IEEE Transactions on Haptics: Call for Papers

Special Issue on Active Touch Sensing in Robots, Humans and Other Animals

This special issue addresses the challenges posed by actively sensing and interacting with the world through the sense of touch, whether the latter is implemented through a technological or biological system.  Active touch sensing is recovering information about the world by ‘touching’ rather than ‘being touched’ – by interpreting signals from sensors whose motion is deliberately controlled to facilitate information gain. 

The scope of this issue includes both biological and technological systems for active touch sensing, and implications for haptics. This issue will consider electronic systems for active touch sensing that are biologically inspired systems, in addition to other inherently active approaches to touch sensing. 

Biological systems for active touch sensing are highly capable, and, by comparison, the field of robotic touch sensing is in its infancy. The former demonstrate many valuable concepts for active touch sensing that are being intensively investigated.  They have also illustrated ways that active touch sensing is enabled through specialized sensory transduction channels, biomechanics, structural morphology, behavioral, and control strategies that are implemented by biological systems, and through other advantages that they achieve, including robustness, adaptability, and power efficiency. Similar challenges must be overcome if technological systems are to one day achieve comparable levels of sensorimotor performance to biological systems.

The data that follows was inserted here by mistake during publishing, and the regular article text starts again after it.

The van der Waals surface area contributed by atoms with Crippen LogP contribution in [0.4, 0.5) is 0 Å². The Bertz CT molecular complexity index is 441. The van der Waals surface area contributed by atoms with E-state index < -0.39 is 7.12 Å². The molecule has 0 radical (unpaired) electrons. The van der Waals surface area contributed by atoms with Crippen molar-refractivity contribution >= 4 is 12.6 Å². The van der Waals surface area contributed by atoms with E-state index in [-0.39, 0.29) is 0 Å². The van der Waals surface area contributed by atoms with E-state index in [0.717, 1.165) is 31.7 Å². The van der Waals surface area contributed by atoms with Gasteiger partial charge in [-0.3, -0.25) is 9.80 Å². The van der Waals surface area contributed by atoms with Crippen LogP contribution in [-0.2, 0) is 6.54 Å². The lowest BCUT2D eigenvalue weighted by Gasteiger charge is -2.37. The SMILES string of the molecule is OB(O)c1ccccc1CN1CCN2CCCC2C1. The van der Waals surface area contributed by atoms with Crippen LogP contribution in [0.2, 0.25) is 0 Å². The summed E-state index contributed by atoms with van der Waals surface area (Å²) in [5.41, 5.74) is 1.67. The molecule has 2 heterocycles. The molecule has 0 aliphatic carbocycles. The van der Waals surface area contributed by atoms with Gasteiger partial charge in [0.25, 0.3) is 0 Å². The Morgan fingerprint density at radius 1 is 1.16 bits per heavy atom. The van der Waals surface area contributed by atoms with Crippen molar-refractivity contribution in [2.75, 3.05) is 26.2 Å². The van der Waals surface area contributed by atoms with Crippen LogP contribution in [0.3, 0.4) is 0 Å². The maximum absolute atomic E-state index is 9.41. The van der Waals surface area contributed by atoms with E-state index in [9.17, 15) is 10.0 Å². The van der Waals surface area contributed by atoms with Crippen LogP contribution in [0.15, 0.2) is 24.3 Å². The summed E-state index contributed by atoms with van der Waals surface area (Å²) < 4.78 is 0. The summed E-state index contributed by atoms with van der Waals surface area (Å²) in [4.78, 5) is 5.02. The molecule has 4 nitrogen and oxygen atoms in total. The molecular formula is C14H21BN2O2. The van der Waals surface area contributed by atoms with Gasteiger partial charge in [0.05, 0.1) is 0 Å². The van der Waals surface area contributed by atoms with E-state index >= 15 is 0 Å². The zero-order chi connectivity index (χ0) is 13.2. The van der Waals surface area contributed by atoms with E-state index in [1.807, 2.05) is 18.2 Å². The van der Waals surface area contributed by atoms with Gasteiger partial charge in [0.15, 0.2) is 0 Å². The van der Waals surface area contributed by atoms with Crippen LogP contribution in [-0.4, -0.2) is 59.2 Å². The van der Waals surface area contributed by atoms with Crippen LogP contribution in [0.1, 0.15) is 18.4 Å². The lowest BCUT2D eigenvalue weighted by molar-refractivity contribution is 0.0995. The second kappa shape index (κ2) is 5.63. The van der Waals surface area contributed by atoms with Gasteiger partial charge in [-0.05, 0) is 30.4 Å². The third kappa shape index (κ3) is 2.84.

Topics of interest include:

  • The design of electronic or biological systems for active touch sensing, their principles of operation (electronic, biological, mechanical) and performance. 
  • Biomechanical aspects of active touch sensing.
  • Relations between active touch sensing and behavior, especially motor activity.
  • Sensory information processing and sensorimotor control strategies in humans, animals, or robots related to active touch sensing, including behavioral, physiological or neuroscience investigations, and neural control.
  • Learning by active touch.   
  • Applications to the design of haptic interfaces.

Authors should specifically include a discussion of how their results shed light on fundamental aspects of active touch sensing rather than assuming that this can be inferred from context.


  • June 1, 2015                        Deadline for paper submissions
  • August 1, 2015                            First decisions to authors
  • November 1, 2015                       Second decisions to authors
  • February 1, 2015                 Final publication materials due from authors
  • May 1, 2016                    Special issue publication

Submission Process

Visit to view formatting requirements, and submit your paper at When uploading your paper please select the appropriate special issue title under the category “Manuscript Type.”                                                                              

Guest Editors